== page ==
"In 1931, a then 57 year old Henry Babson chose to realize his dream to acquire and breed Arabian Horse by following his guideline of “Ideals are like stars. We can never reach them, but, like ancient mariners, we chart our course by them.” Mr. Babson ultimately collected a group of 6 Arabian Horses that would provide the basis for what is known today as the “Straight Babson” program.
From the Royal Agricultural Society (RAS) of Cairo, Egypt he bought three 1930 fillies: *Bint Bint Sabbah (blood-bay – Bayyad x Bint Sabbah), *Bint Saada (light chestnut – Ibn Samham x Saada)and *Bint Bint Durra (dark chestnut – Ibn Rabdan x Bint Durra). From the Stud of Prince Kamel el Dine (a past RAS president) Mr. Babson chose 1923 mare *Bint Serra 1 (black-bay – Sotamm x Serra), daughter of Lady Anne Blunt’s Sit Serra (queen of the 1917 disbanded Sheykh Obeyd/”Garden of Egypt” Stud) along with her colt *Metsur (sired by Rustem) who died shortly after reaching the US. Finally, from the Menial Stud of Prince Mohamed Ali of the Isle of Roda, Henry Babson chose the 1930 colt *Fadl and his full sister the 1931 filly *Maaroufa (both grey – Ibn Rabdan x Mahroussa). Together these six horses and their offspring evolved into the Straight Babson program that a small group of devout breeders endeavor to keep alive today. These horses were known as “Old Egyptian horses, that is, Egyptians imported and bred in the US pre-1958 whose lines trace to Abbas Pasha, Ali Pasha Sherif and Blunt horses.
About 1938 Henry Babson’s vision added a second importation from Poland of *Kasztelanka, *Kostrzewa, *Rybtwa, Azija IV, and 1934 stallion *Sulejman along with 1919 stallion *Aldebar from England via Canada and even later HVM Clark’s Nimrod. Crosses were made between these and the Egyptian group that would ultimately result in such Babson-bred horses as Azraff, Fadjur and Khemosabi, to name a few.
Another program began with Mr. Babson’s acquisition of the Saudi mare *Turfa which developed into a dynasty of its own with a strong fancy of dedicated breeders even today.
Babson combinations proved to be very successful and today there are numerous breeding groups such as Babson/Ansata, Babson/Bentwood, Babson/Black, Babson/Brown, Babson/Doyle, Babson/Gainey, Babson/Sirecho, Babson/*Sulejman, Babson/Travelers Rest and Babson/*Turfa. They can all be called part of the Babson Influence Group.
For Henry Babson, the Arabian Horse was to naturally excel in endurance that requires the qualities of stamina, movement (including speed and agility) and intelligence as well as the horse’s loyalty to his rider. Babson blood sports horses with a keen mind and Babson horses readily thrive on training and openness to new situations which are leading ingredients for horses of great versatility. Babson horses have great dispositions and their kind, trusting nature is always evident. They are distinct in character while resembling the classic old world type horse depicted in 19th century art. "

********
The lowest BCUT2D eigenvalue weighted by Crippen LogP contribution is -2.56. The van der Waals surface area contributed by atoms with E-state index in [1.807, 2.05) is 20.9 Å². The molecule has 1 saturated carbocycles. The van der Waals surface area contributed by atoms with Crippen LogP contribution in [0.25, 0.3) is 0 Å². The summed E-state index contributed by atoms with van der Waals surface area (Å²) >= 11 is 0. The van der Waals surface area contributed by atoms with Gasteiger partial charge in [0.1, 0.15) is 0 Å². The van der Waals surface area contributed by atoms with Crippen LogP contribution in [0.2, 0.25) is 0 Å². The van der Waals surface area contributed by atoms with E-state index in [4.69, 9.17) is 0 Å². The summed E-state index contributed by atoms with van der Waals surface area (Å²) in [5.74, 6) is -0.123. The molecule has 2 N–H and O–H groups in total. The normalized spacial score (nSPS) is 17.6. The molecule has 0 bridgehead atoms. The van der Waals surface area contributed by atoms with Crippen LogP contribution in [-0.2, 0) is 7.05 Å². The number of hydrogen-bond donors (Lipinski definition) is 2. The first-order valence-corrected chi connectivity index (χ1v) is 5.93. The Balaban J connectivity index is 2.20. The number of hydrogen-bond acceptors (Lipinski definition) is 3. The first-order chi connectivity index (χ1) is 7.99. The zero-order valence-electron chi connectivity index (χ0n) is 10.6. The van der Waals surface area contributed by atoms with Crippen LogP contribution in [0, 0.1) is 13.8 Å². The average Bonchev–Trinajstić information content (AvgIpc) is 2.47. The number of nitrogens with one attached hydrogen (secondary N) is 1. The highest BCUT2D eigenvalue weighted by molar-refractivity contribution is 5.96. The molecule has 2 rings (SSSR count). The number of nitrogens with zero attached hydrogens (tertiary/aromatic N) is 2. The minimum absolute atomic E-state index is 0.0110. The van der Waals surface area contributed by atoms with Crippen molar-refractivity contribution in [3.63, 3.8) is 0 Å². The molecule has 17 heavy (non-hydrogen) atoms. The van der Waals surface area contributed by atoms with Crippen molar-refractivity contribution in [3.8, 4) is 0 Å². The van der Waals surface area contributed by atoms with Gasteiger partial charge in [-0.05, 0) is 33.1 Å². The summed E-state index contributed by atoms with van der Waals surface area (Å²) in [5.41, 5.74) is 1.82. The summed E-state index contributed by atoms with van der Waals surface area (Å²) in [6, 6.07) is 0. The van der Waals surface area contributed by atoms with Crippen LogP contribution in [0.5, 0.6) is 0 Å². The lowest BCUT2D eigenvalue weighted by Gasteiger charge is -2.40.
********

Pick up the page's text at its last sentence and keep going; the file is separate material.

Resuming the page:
I totally LOVE the Babson horses, they're so pretty and so classic (none of that crazy new trend look), and one thing that stands out time after time with the Babson Arabians is their wonderful disposition. They are like cuddly and sweet Golden Retrievers, even the stallions. I visited an Arabian farm many years ago, and they let all the older colts out together in a pasture, they were maybe 2 year olds... ALL went out into the pasture together and not one even laid back an ear. I fell head over heels in love with one of their stallions, they offered me the lead rope, and let me walk him all over their farm, in their yard, not in an arena, or fenced in area... we just wandered around the yard...he was so gentle and kind, and walked politely and quiet, mares were not far from us, he never even let out a whinny. If I could get another horse, I'd want it to be a Babson-bred Arabian.
I hope you can find out more about your beautiful boy! :)
Wow! It's uncanny how much Treasure looks like that horse. Not even the color, but their build. I definitely see how he could be Babson bred!
Just thought I would shoot a little update. Treasure has been gelded for a couple weeks now and I recently moved him and my other gelding, Mana, to another pasture(38 acres!!)to keep an older Arab gelding company after the unexpected loss of his pasture mates.
So far all three are getting along great. Nothing like a group of Arab geldings to be hilarious!
Thanks for the kind words! He's quite the gem. I kind of lucked out on the pasture situation and am not being asked to pay board, but I make sure to help out whenever possible to "earn my keep".
I haven't done much work with him since his castration and the move, but I put his third ride on him and tried to get a good side shot of him, but they didn't really turn out except for one. I will have to have someone hold him next time.
Any thoughts on his conformation that you can glean from all of the pics provided until then is appreciated.